How to Earn Over 7% on Your Money with RateSetter

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Anybody who has paid attention to interest rates could tell you that they’ve been nothing to write home about in recent years. With the Bank of England Base Rate at 0.25% that looks to be the case for some time yet. So it’s great that you can make over 7% on your money with RateSetter.

Who are RateSetter?

RateSetter is a Peer-to- Peer (P2P) lender, matching those looking to invest their cash with business, property developers and individuals looking to borrow. As the banks are cut out of the process investors receive better rates on their money whilst borrowers get cheaper loans.

How does it all work?

At the time of writing investors can receive up to 4.8% by putting their money into RateSetter’s 5 year market. Rates do change regularly so be sure to check the site when clicking through one of the links in this post.

There are no fees charged for lending your money as RateSetter, which is great news for your returns!

Is it just the same as a savings account?

No.  As the saying goes “more risk, more reward”. Although some P2P accounts may have the look and feel of a savings account they are definitely not. They are not covered by the Financial Services Compensation Scheme (FSCS). In short, FSCS will not bail you out if you lose money due to a loan going bad or the P2P lender getting into trouble.

So what protection does RateSetter have?

It has its Provision Fund, which is funded by charging borrowers a risk-adjusted fee. It has prevented any of the 53,055 who’ve lent with RateSetter so far from losing a penny. Essentially, what the Provision Fund does is spread the impact of any bad loans across all investors, making returns more predictable.

As mentioned before the fund has done its job so far. Nonetheless it is not a guarantee that losses will not ever occur in the future.

How do I earn over 7% on my money?

RateSetter will pay a £50 bonus to new customers who invest at least £1000 in its rolling, 1 year and 5 year markets and keep it there for at least a year.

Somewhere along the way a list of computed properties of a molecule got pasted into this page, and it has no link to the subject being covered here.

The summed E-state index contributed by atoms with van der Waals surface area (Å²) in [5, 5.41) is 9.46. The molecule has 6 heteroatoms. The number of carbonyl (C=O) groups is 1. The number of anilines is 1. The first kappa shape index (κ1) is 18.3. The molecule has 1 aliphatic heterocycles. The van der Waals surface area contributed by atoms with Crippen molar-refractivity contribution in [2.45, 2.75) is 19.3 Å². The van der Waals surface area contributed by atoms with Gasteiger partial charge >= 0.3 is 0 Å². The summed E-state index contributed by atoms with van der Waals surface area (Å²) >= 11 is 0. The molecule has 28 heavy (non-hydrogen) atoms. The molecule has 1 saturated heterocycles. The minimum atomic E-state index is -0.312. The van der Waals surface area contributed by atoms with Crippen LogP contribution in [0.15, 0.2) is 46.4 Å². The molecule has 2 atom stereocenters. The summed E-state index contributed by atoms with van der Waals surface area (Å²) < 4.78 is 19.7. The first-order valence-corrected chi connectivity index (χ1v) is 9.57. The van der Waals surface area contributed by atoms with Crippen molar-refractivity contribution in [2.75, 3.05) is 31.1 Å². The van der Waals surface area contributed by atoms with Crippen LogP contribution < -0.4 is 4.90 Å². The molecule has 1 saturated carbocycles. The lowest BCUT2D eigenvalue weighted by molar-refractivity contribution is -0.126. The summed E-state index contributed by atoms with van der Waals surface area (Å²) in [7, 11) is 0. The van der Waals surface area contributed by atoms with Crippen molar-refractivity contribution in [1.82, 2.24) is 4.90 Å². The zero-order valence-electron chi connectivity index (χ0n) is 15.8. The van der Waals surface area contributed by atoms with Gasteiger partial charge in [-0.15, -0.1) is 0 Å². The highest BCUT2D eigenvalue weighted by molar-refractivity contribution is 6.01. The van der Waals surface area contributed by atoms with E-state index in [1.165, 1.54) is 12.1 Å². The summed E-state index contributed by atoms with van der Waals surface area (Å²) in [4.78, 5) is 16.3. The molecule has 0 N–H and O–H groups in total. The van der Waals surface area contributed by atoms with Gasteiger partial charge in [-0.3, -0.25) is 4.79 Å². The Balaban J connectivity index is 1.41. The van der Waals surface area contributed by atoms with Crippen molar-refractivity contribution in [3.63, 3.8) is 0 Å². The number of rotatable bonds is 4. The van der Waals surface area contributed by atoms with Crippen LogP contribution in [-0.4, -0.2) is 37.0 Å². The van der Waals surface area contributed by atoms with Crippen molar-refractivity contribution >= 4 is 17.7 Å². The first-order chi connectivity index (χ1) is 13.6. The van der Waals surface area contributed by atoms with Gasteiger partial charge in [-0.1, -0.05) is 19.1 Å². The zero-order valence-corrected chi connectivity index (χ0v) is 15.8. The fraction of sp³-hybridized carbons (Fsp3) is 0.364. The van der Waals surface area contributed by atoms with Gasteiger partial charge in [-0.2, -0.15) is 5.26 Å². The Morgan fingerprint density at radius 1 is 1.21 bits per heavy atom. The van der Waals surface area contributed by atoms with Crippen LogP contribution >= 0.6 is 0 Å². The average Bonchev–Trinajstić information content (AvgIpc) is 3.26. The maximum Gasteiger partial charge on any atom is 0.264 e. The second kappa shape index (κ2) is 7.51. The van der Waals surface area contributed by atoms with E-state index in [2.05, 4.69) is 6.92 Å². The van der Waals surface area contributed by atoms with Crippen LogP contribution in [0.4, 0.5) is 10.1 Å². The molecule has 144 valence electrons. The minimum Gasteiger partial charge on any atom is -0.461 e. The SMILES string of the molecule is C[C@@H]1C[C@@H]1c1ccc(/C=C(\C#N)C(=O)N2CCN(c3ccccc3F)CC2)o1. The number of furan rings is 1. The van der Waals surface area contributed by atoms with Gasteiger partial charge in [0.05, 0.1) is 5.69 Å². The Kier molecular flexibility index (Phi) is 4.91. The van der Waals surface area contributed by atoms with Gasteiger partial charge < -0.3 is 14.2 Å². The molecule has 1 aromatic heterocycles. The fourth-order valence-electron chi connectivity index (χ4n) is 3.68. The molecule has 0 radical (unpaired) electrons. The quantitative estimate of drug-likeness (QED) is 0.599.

The bonus is paid at the end of the 1 year period and is paid directly into your RateSetter account.

Clicking on the RateSetter links in this post will take you to the sign up page for the £50 bonus.

So back to what you need to do…

  1. Click one of the links in this post to sign up.
  2. Invest £1000 in any of the rolling (1 month), 1 year or 5 year market.
  3. Keep it invested for 1 year.

So for example if you invested £1000 in RateSetter’s 1 year market, currently paying rates of 2.5%. You will also receive the £50 bonus if you kept it there for the qualifying one year period.

£50 is 5% of the £1000 plus the 2.5% gives you a 7.5% return!

A final note… Given the additional risk involved with P2P lending, as with other financial investments, you should never invest more than you could afford to lose. So if the investment has you dipping into your Emergency Fund it may be something to try at a later date.

Have you tried lending your money via P2P? What were your thoughts and experiences? What other methods are using to beat low interest rates?

Looking for other ways to make money? See how you can earn money in your free time with MintVine.





  1. May 9, 2017 / 1:15 pm

    That’s interesting that the risk is spread out among all investors. Do they explain what could/would happen if the provision fund is depleted for whatever reason? Maybe a major downturn followed by more defaults? Would those extra loses be spread out among all investors proportionally?

    Peer-to-peer lending is a neat idea and could make up a small portion of someones portfolio but like most investing diversification is key to reducing risk.

    • msmoneymaximiser
      May 10, 2017 / 10:34 am

      Hi Owen.

      According to Ratesetter as of May 2017 if losses increased significantly:
      The Provision fund would reduce in value (it current value exceeds expected losses).
      If the provision fund ran out then a reduction in interest rates would then be used to cover losses (investors capital intact).
      Losses would need to triple before investors enter capital loss territory.
      At losses of 14% (5 times the current expected default rate) investor would lose 4.8% of money put in (4.8p for each £1).

      The numbers are regularly updated by RateSetter to give the latest view.

      I completely agree with your point on diversification and as with all investments P2P has its risks which may not be to everyone’s taste.

      For those who want to dip their foot in the water and give it a try, RateSetter dohave a Rolling option (1 month lending) which can allow them to have their money paid back sooner. If they feel more comfortable they can then progress to longer terms.

      • May 10, 2017 / 1:57 pm

        Interesting, that’s great that they provide that level of transparency. Sharing the risk of default is certainly a smart decision and definitely a unique feature for a P2P lender. Thanks for the reply.

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